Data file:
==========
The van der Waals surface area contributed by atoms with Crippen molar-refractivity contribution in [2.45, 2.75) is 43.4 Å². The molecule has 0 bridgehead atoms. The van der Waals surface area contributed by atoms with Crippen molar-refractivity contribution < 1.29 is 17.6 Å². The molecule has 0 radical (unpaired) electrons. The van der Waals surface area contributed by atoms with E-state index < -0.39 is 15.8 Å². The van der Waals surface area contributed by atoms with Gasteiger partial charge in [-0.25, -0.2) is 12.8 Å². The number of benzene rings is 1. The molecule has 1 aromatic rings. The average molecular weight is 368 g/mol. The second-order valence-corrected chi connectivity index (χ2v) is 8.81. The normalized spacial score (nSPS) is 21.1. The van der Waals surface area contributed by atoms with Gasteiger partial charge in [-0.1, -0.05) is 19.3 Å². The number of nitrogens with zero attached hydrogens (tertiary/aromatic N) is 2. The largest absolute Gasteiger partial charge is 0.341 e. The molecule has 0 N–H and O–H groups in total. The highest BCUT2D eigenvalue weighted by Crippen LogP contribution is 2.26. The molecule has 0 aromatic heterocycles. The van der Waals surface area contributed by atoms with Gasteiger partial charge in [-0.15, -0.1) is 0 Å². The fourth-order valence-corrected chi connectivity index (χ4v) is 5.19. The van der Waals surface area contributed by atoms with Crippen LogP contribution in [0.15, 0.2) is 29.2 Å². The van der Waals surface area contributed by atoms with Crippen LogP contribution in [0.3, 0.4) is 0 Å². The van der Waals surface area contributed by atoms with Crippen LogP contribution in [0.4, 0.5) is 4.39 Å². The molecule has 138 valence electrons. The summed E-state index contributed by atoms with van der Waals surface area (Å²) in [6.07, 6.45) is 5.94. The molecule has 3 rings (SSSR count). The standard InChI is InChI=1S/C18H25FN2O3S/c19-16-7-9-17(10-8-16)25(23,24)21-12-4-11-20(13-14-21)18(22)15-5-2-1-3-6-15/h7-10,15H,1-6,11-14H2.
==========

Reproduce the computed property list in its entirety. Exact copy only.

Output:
The van der Waals surface area contributed by atoms with Crippen molar-refractivity contribution in [2.45, 2.75) is 43.4 Å². The molecule has 0 bridgehead atoms. The van der Waals surface area contributed by atoms with Crippen molar-refractivity contribution < 1.29 is 17.6 Å². The molecule has 0 radical (unpaired) electrons. The van der Waals surface area contributed by atoms with E-state index < -0.39 is 15.8 Å². The van der Waals surface area contributed by atoms with Gasteiger partial charge in [-0.25, -0.2) is 12.8 Å². The number of benzene rings is 1. The molecule has 1 aromatic rings. The average molecular weight is 368 g/mol. The second-order valence-corrected chi connectivity index (χ2v) is 8.81. The normalized spacial score (nSPS) is 21.1. The van der Waals surface area contributed by atoms with Gasteiger partial charge in [-0.1, -0.05) is 19.3 Å². The number of nitrogens with zero attached hydrogens (tertiary/aromatic N) is 2. The largest absolute Gasteiger partial charge is 0.341 e. The molecule has 0 N–H and O–H groups in total. The highest BCUT2D eigenvalue weighted by Crippen LogP contribution is 2.26. The molecule has 0 aromatic heterocycles. The van der Waals surface area contributed by atoms with Gasteiger partial charge in [-0.15, -0.1) is 0 Å². The fourth-order valence-corrected chi connectivity index (χ4v) is 5.19. The van der Waals surface area contributed by atoms with Crippen LogP contribution in [0.15, 0.2) is 29.2 Å². The van der Waals surface area contributed by atoms with Crippen LogP contribution in [0.3, 0.4) is 0 Å². The van der Waals surface area contributed by atoms with Crippen LogP contribution in [0.4, 0.5) is 4.39 Å². The molecule has 138 valence electrons. The summed E-state index contributed by atoms with van der Waals surface area (Å²) in [6.07, 6.45) is 5.94. The molecule has 3 rings (SSSR count). The standard InChI is InChI=1S/C18H25FN2O3S/c19-16-7-9-17(10-8-16)25(23,24)21-12-4-11-20(13-14-21)18(22)15-5-2-1-3-6-15/h7-10,15H,1-6,11-14H2.